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However, only 24% of people with hepatocellular carcinoma received direct-acting antiviral therapy.
Nearly 70% of prior HBV vaccine nonresponders produced adequate antibodies after successful HCV treatment.
Offering hepatitis C treatment at the point of diagnosis streamlines care, saving both time and money.
Hepatocellular carcinoma among people with HCV fell after the debut of direct-acting antivirals, but cases are rising for other groups.
Hepatitis C prevalence was higher among people with unstable housing and those who injected drugs every day.
Only 20% of people covered by Medicaid received treatment within six months of their HCV diagnosis.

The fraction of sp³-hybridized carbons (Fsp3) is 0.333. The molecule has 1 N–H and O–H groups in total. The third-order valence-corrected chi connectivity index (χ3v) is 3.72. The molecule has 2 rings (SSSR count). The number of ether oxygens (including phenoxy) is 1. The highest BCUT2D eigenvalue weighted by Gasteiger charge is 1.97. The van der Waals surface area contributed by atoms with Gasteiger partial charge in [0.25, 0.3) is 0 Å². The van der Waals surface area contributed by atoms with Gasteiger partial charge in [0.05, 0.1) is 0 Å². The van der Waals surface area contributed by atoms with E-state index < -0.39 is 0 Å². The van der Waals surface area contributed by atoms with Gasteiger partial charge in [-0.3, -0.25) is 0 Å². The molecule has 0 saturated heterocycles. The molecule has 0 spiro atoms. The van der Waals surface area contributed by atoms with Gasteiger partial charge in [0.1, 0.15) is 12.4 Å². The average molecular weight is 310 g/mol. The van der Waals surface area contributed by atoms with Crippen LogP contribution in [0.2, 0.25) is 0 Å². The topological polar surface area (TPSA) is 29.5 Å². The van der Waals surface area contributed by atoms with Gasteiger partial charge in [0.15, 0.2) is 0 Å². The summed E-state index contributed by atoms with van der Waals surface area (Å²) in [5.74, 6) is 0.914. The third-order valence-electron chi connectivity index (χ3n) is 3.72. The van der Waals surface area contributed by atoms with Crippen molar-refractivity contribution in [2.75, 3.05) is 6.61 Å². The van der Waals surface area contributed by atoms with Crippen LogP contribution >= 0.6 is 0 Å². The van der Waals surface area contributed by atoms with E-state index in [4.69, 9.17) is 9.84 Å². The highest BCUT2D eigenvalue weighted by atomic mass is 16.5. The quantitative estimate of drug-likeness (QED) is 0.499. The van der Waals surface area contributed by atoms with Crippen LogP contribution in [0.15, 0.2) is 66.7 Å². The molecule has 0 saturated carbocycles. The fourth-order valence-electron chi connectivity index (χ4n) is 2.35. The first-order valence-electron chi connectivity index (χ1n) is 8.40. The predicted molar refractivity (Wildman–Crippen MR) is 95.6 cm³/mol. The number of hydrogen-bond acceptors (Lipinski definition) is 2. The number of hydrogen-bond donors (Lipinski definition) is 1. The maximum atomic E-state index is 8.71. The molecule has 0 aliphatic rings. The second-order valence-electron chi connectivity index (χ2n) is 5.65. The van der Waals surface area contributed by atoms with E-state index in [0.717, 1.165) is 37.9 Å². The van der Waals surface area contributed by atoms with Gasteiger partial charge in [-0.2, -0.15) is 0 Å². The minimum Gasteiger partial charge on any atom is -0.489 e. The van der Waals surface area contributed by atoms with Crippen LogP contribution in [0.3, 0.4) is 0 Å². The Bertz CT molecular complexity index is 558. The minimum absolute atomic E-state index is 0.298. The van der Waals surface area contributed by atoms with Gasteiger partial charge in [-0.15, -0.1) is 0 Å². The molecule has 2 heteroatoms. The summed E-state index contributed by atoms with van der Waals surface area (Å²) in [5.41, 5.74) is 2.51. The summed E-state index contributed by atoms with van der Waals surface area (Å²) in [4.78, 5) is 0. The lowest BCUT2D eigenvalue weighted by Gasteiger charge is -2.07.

Modern antivirals can cure 95% of people with HCV, lowering the risk of cirrhosis, liver cancer and liver failure.
Older people, men and people living in poverty and lacking private insurance were more likely to have active HCV infection.
The CDC estimates that 21% of people living with HIV also have hepatitis C virus.
Hepatitis A and B declined in 2021, but new hepatitis C cases have doubled since 2014.
Drug-related mortality, including overdose, was the leading cause of death.
About 40% of people worldwide are not aware that viral hepatitis is a leading cause of liver cancer.
Viral hepatitis could kill more people than malaria, tuberculosis and HIV combined if trends continue.
A “jarringly low” proportion of people with HCV have been tested, treated and cured.
The burden of viral and nonviral liver disease remains high even in the setting of hepatitis C microelimination.
People with advanced fibrosis—not just cirrhosis—were at greater risk for hepatocellular carcinoma.
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